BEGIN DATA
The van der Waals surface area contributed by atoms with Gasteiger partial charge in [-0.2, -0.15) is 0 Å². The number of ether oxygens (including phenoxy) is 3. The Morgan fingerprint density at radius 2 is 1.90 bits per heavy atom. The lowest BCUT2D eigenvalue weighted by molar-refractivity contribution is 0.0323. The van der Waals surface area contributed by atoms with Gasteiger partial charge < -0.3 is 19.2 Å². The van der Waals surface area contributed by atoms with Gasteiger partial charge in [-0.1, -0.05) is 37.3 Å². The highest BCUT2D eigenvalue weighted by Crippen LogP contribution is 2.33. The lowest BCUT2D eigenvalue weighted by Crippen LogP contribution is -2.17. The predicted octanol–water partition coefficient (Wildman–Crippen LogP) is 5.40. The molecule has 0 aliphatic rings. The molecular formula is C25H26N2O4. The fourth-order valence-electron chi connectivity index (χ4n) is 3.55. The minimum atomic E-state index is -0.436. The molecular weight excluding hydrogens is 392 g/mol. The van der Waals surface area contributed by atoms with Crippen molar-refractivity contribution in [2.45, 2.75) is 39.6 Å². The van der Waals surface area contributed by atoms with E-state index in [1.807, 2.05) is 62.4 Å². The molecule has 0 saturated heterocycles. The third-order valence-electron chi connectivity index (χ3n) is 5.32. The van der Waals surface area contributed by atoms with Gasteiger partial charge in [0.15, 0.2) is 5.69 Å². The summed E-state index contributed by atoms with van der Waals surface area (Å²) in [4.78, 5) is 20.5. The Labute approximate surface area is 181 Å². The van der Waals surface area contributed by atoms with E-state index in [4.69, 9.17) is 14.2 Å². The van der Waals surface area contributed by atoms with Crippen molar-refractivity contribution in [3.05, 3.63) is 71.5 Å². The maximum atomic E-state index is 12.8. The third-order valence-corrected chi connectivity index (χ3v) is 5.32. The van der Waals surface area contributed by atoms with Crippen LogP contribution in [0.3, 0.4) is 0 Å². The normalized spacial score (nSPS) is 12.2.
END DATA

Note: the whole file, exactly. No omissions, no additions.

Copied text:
The van der Waals surface area contributed by atoms with Gasteiger partial charge in [-0.2, -0.15) is 0 Å². The number of ether oxygens (including phenoxy) is 3. The Morgan fingerprint density at radius 2 is 1.90 bits per heavy atom. The lowest BCUT2D eigenvalue weighted by molar-refractivity contribution is 0.0323. The van der Waals surface area contributed by atoms with Gasteiger partial charge < -0.3 is 19.2 Å². The van der Waals surface area contributed by atoms with Gasteiger partial charge in [-0.1, -0.05) is 37.3 Å². The highest BCUT2D eigenvalue weighted by Crippen LogP contribution is 2.33. The lowest BCUT2D eigenvalue weighted by Crippen LogP contribution is -2.17. The predicted octanol–water partition coefficient (Wildman–Crippen LogP) is 5.40. The molecule has 0 aliphatic rings. The molecular formula is C25H26N2O4. The fourth-order valence-electron chi connectivity index (χ4n) is 3.55. The minimum atomic E-state index is -0.436. The molecular weight excluding hydrogens is 392 g/mol. The van der Waals surface area contributed by atoms with Crippen molar-refractivity contribution in [2.45, 2.75) is 39.6 Å². The van der Waals surface area contributed by atoms with E-state index in [1.807, 2.05) is 62.4 Å². The molecule has 0 saturated heterocycles. The third-order valence-electron chi connectivity index (χ3n) is 5.32. The van der Waals surface area contributed by atoms with Gasteiger partial charge in [0.15, 0.2) is 5.69 Å². The summed E-state index contributed by atoms with van der Waals surface area (Å²) in [4.78, 5) is 20.5. The Labute approximate surface area is 181 Å². The van der Waals surface area contributed by atoms with E-state index in [4.69, 9.17) is 14.2 Å². The van der Waals surface area contributed by atoms with Crippen molar-refractivity contribution in [3.05, 3.63) is 71.5 Å². The maximum atomic E-state index is 12.8. The third-order valence-corrected chi connectivity index (χ3v) is 5.32. The van der Waals surface area contributed by atoms with Crippen LogP contribution in [0.3, 0.4) is 0 Å². The normalized spacial score (nSPS) is 12.2.